New giant virus found in sewage refutes 'fourth domain of life' theory

Léa Surugue

New giant viruses have been discovered in sewage, and they could greatly increase scientists' knowledge of viral evolution. It is unlikely however that they represent a fourth domain of life, unlike what had been hypothesised previously.

The tree of life consists of three domains – Bacteria, Archaea (bacteria-like microbes) and Eukarya (unicellular and multicellular organisms).

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Viruses lack many of the properties that scientists associate with living organisms, so they do not form part of any of these three categories.

The term ''giant viruses'' was coined when mimiviruses were discovered in 2003. These are much bigger and much more complex than any others – they are found to overlap with living parasitic cellular organism in term of size and genome complexity.

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They also appeared to encode proteins normally associated with cellular organisms.

This has puzzled scientists who have started to question the origins of these giant viruses and whether they might fit somewhere in the tree of life.

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Two hypotheses have since then emerged, the first being that these viruses may have evolved from an ancient cell and as such may form part of a fourth domain of life. The other theory is that giant viruses gradually evolved from smaller viruses.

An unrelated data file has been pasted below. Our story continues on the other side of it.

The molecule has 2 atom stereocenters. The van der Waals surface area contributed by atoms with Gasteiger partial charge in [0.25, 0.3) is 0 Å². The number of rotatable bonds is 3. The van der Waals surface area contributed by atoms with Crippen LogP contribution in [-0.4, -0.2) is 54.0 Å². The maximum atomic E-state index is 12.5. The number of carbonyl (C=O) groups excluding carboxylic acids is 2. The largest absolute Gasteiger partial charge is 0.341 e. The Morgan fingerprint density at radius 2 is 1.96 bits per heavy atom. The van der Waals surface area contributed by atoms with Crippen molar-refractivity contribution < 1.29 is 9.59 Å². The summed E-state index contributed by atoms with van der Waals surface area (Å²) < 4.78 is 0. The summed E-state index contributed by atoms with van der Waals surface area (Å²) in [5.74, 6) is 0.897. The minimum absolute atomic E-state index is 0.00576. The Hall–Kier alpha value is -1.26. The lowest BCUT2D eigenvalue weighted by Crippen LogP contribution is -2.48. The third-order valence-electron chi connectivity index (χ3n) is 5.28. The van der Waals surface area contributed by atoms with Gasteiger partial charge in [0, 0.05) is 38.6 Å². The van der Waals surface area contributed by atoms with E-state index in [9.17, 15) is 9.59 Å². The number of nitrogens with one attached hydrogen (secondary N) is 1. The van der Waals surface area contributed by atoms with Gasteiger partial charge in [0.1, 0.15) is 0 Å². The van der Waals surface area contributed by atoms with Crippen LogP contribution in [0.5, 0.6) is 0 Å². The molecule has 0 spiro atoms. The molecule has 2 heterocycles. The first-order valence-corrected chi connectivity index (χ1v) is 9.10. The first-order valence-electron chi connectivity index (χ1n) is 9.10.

In a study now published in the journal Science, researchers have come up with more evidence for the second hypothesis, showing that the newly discovered giant viruses – known as klosneuviruses – are likely to have emerged from small viruses after gaining many of their hosts' genes.

Viruses in wastewater

The scientists had been analysing wastewater from a treatment plant in Klosterneuburg, (Austria) when they stumbled upon klosneuviruses.

Analyses revealed that they come from a novel viral lineage affiliated with the mimiviruses. Both viruses belong to the Mimiviridae family and appear to have more than 200 shared gene families.

The researchers decided to characterise the evolutionary processes that shaped the Klosneuvirus genomes. They analysed differences among the Mimiviridae family's three distinct lineages –klosneuviruses and mimiviruses but also CroV viruses.


The scientists found that gene gain exceeded the amount of gene loss, leading to substantial genome size increase, in each of these three lineages independently. This suggests that these giant viruses may have grown by acquiring DNA from their hosts over the years – but they did not emerge from an ancient cell.

Study author Frederik Schulz, from the Joint Genome Institute in Walnut Creek, told IBTimes UK: "An outstanding features of klosneuviruses is that they have more than 40 genes that can be used to build proteins, although there is no experimental evidence that these genes are functional. Even though we would have really wanted to prove that these viruses belong to a fourth living order, we found no evidence for it, these genes seem to have been acquired from different eukaryotes over a long period of time."

Giant viruses are not thought to be dangerous to humans. So far, scientists have observed that their hosts seem to be simple unicellular organisms. These findings will have little clinical application but they shed a decisive light on the evolutionary history of giant viruses.

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